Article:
MP: Potentialy it could help if you have been to places before, but Craig Bycroft, who designs the courses, suggests that it is highly likely there will be locations we haven’t been.
TE: What is your gut feel about the course direction?
If you put a ruler from Burnie to Port Davey it’s about 350km, and there would be some zig zagging around, so highly likely it will start down the west coast and head further south and then back up through the middle over the highlands. The imformation package suggests they will be expeditionary legs, indicating a lot of off track stuff, which is the best part.
TE: People have died in these events over the years. what do you see as the dangers during the race?
MP: The extreme’s of weather. It’s highly likely we will be in some shitty area’s, so if you skimp on gear you will be in trouble. On the bike it is a hazard all the time, and the Tassie wildlife will be more of an issue than previous races. Two or three people did collarbones or shoulders at night last time it was in Tassie, with possums and wallabies whilst riding. And also the obvious one’s, dehydration and hypothermia are to be avoided.
TE: I’m intruiged by your team name?
MP: The name came about, because when we first started, we were like muppets, just bloody hopeless, floundering around like muppets, so it just stuck.
TE: So it’s not all serious then?
MP: Yeah, at the end of the day we are amateur athletes, doing things we enjoy, and come race time push oursleves as hard as we can. When there is an opportunity to get one up on each other, we certainly do.
TE: Is there a strong bond in the team?
MP: This will be my sixth race, and have raced with Adrian the last three, with Steve joining the last time. We were a mixed team last event and it was a good dynamic, so we hunted around and Emma jumped onboard. The other thing is that any potential prizes can only be won in the mixed catagory. So there could be an all male or all female across the line, but winner will be the first mixed.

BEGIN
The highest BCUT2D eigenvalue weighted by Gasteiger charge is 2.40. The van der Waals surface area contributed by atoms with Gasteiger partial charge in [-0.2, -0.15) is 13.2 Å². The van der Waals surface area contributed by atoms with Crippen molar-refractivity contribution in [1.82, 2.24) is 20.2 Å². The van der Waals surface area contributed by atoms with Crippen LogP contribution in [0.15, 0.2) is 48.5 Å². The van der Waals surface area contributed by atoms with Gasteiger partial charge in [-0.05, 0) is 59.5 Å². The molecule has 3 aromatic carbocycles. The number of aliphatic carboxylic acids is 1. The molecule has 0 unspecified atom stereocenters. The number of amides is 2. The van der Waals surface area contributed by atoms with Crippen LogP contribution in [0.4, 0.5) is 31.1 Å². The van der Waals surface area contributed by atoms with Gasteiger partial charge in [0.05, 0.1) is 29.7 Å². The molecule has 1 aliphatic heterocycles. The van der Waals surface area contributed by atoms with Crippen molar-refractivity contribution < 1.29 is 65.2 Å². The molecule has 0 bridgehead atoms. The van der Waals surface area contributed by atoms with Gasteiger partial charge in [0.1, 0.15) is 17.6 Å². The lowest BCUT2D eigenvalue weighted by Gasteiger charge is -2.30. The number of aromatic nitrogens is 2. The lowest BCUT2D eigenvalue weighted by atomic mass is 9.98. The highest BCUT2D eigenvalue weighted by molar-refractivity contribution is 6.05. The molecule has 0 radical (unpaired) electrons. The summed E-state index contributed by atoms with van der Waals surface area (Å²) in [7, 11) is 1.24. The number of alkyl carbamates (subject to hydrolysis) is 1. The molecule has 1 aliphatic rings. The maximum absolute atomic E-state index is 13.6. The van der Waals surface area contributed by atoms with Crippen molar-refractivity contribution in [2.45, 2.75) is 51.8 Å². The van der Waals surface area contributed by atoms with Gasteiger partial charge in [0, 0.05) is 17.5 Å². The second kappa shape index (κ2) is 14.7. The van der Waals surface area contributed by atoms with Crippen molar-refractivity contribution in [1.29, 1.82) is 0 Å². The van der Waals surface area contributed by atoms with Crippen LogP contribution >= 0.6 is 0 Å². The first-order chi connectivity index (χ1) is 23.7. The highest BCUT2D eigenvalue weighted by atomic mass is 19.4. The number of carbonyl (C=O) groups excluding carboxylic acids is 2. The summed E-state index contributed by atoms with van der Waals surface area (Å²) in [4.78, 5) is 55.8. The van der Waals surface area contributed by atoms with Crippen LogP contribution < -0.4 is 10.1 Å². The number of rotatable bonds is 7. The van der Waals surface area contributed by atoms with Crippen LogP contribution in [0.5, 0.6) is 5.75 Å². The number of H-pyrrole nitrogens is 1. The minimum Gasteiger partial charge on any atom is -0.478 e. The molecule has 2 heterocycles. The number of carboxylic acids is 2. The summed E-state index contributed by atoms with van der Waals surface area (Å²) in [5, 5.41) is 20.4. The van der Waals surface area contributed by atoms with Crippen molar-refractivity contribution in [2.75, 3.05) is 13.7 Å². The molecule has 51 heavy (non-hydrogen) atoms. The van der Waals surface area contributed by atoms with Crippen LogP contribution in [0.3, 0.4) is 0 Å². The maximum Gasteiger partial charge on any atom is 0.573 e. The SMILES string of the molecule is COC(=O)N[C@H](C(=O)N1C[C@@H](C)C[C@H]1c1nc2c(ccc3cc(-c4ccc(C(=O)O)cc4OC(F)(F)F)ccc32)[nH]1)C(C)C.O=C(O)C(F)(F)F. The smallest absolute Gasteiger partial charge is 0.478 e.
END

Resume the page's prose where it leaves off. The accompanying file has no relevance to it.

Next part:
TE: You are the designated leader. What does that entail?
MP: There’s not really a leader of the team, it’s just the others don’t like talking. Someones got to be the leader, but we share as much as we can.
TE: So it would be more of a democratic dynamic when decisions need to be made? What specific roles do team members have?
MP: Adrian is chief navigator, and I back up. Emma also has navigation skills, which will help. At the end of the day we go with Adrian, but if he is not confident it’s and open forum. I will definately be encouraging all the team to know where we are going. The first race I did, I just tagged along with a WA team as they were one short. I had know idea where we were going as the navigator was out in front. So if everyone is involved we all know what wea re doing and where we are going.
TE: I presume every team member will handle stress differently?
MP: At some stage, your either on struggle street or feeling good. This is when you swap packs around, or use tow ropes, dragging the people not feeling so good through to help them out.